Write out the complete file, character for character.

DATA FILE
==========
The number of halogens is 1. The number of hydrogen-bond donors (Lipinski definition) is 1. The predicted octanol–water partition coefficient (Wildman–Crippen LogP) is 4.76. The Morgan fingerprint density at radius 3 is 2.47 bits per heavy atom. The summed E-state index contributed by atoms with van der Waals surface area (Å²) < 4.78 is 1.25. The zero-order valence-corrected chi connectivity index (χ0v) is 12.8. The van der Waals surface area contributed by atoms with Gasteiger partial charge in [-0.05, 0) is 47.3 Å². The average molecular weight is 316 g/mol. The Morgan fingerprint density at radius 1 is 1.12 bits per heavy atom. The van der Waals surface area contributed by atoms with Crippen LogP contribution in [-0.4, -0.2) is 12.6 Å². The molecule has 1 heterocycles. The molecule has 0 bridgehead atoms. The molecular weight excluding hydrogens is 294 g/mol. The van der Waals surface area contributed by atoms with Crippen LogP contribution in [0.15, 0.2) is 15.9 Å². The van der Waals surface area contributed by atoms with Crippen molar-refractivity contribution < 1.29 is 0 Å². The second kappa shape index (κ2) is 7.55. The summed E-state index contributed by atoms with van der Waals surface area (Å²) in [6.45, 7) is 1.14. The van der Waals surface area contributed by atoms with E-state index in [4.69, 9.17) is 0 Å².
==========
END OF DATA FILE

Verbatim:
The number of halogens is 1. The number of hydrogen-bond donors (Lipinski definition) is 1. The predicted octanol–water partition coefficient (Wildman–Crippen LogP) is 4.76. The Morgan fingerprint density at radius 3 is 2.47 bits per heavy atom. The summed E-state index contributed by atoms with van der Waals surface area (Å²) < 4.78 is 1.25. The zero-order valence-corrected chi connectivity index (χ0v) is 12.8. The van der Waals surface area contributed by atoms with Gasteiger partial charge in [-0.05, 0) is 47.3 Å². The average molecular weight is 316 g/mol. The Morgan fingerprint density at radius 1 is 1.12 bits per heavy atom. The van der Waals surface area contributed by atoms with Crippen LogP contribution in [-0.4, -0.2) is 12.6 Å². The molecule has 1 heterocycles. The molecule has 0 bridgehead atoms. The molecular weight excluding hydrogens is 294 g/mol. The van der Waals surface area contributed by atoms with Crippen LogP contribution in [0.15, 0.2) is 15.9 Å². The van der Waals surface area contributed by atoms with Crippen molar-refractivity contribution < 1.29 is 0 Å². The second kappa shape index (κ2) is 7.55. The summed E-state index contributed by atoms with van der Waals surface area (Å²) in [6.45, 7) is 1.14. The van der Waals surface area contributed by atoms with E-state index in [4.69, 9.17) is 0 Å².